Spielberg, Ford Cracking the Whip
Harrison Ford has not lost his edge. He may look a little older, but his punches, kicks, coordination (roll, slap, then back to original vehicle) and smart mouth still define him as advertised, the one and only Indiana Jones of yore. His quest for the “Crystal Skull” relies a bit more on deductive reasoning and following leads than dodging rolling bolders. But the race against the Communist Reds (substituted for German Nazis) injects once again the brilliance of the filmmakers in the re-invention and re-introduction of the iconic hero.
Jones first appeared in “Raiders of the Lost Ark,” which spoofed the cliffhanger serials of the ’30s and ’40s; now, George Lucas and Steven Spielberg have seized upon ’50s nostalgia, including Elvis music, drag racing, the McCarthy witch hunts, nuclear testing and Grade B flying saucer flicks.
Ironically, “Crystal Skull” opens with a road race that could have come out of another Lucas early classic, “American Graffiti,” but the glimpses of teen radicalism give way quickly to conspiracy, gunfire and the Red Menace.
Next comes a lengthy search through a hanger warehouse (reminiscent of one from earlier episodes in the series) and the new adventures surges instantly into the fast moving, wild, heavily choreographed fisticuffs that mimic and equal the series’ trademark of comic book styled cinematography. Of course, Indy soon trudges into an impending Nevada nuclear testing ground zero and again in the last minute cliffhanger finds safety by climbing into a led refrigerator to survive the blast.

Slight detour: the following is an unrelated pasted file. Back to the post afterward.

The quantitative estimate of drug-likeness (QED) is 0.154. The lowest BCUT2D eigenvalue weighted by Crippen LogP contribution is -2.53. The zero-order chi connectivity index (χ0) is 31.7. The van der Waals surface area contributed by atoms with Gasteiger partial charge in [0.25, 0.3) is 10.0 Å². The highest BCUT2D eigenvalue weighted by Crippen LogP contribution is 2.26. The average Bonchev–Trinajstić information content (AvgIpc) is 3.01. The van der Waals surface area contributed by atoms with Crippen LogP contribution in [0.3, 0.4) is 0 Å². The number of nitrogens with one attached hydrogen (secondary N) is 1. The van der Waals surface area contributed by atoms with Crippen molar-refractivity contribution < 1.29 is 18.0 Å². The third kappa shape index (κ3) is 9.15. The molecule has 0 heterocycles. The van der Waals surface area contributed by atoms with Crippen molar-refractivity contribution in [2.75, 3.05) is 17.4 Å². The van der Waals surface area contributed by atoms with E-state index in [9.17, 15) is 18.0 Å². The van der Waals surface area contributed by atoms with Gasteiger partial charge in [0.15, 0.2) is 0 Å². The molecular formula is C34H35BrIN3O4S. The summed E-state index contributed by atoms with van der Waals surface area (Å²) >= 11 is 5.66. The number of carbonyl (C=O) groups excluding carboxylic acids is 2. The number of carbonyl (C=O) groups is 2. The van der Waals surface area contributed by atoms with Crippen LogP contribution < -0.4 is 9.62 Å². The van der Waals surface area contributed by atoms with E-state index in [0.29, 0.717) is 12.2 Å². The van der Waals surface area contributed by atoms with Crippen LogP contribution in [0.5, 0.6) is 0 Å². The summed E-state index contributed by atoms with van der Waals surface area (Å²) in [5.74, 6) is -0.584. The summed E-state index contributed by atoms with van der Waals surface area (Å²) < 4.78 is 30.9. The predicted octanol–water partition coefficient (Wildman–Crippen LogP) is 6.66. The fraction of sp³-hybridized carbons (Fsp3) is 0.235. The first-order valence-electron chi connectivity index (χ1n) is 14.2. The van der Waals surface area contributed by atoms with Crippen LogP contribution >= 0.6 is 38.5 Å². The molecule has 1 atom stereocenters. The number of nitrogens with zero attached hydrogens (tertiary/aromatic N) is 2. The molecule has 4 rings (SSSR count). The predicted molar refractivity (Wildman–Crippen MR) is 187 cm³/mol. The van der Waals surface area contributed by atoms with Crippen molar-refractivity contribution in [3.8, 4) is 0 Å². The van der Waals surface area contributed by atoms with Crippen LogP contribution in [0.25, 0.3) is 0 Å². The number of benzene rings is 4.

Having jostled your eye bulging attention, the story — yes, there is an intricate tale unlike many current films driven solely by shock and awe — expertly unfolds with disconnected elements fitting together with the precision of diamond cutting.
Lucas/Spielberg in “Star Wars,” “Raiders,” and the like relied on what were then the beginnings of CGI styled magic. The written pages of the screenplays twists, turns and stunts determined the styles of screen effects, rather than vice versa; that is a series of cool effects seemingly put on the page first, then a bunch of characters dropped in to interact around the visual fireworks. As with earlier Jones films, effects themselves must be both miniature, stylized and intricate, such as the coordination to unlock a series of trap doors leading down a dusty, web filled passageway.
Ford has not lost the chemistry with Karen Allen (who starred in “Raiders”) so the smug, cute and cynical repartee ranges from well placed “I like Ike” and “drop dead comrade” detente busters to job, gender, and name (pay attention to the ‘Richard’ jokes) cracks.
Inescapably, mid film has a pacing slow down, but it’s hardly noticeable unless you’re a fully charged, adrenaline action junkie. The intellectual, deductive period solders loose ends to refinement while still having the adventurers traipsing in dangerous Amazon rainforests.
“Crystal Skull” confidently meshes all the elements to broaden its appeal, including Ford’s young greaser sidekick, Mutt Williams (Shia LaBeouf) who’s always brushing his hair. He’s likely to turn up in another installment too.
(And for trivia blooper buffs — when Indy and crew fly around Latin and South America, they pass a country on the map labeled “Belize.” Since the story occurs in ’57, the country should have been labeled British Honduras.)
Contact Tony at firstname.lastname@example.org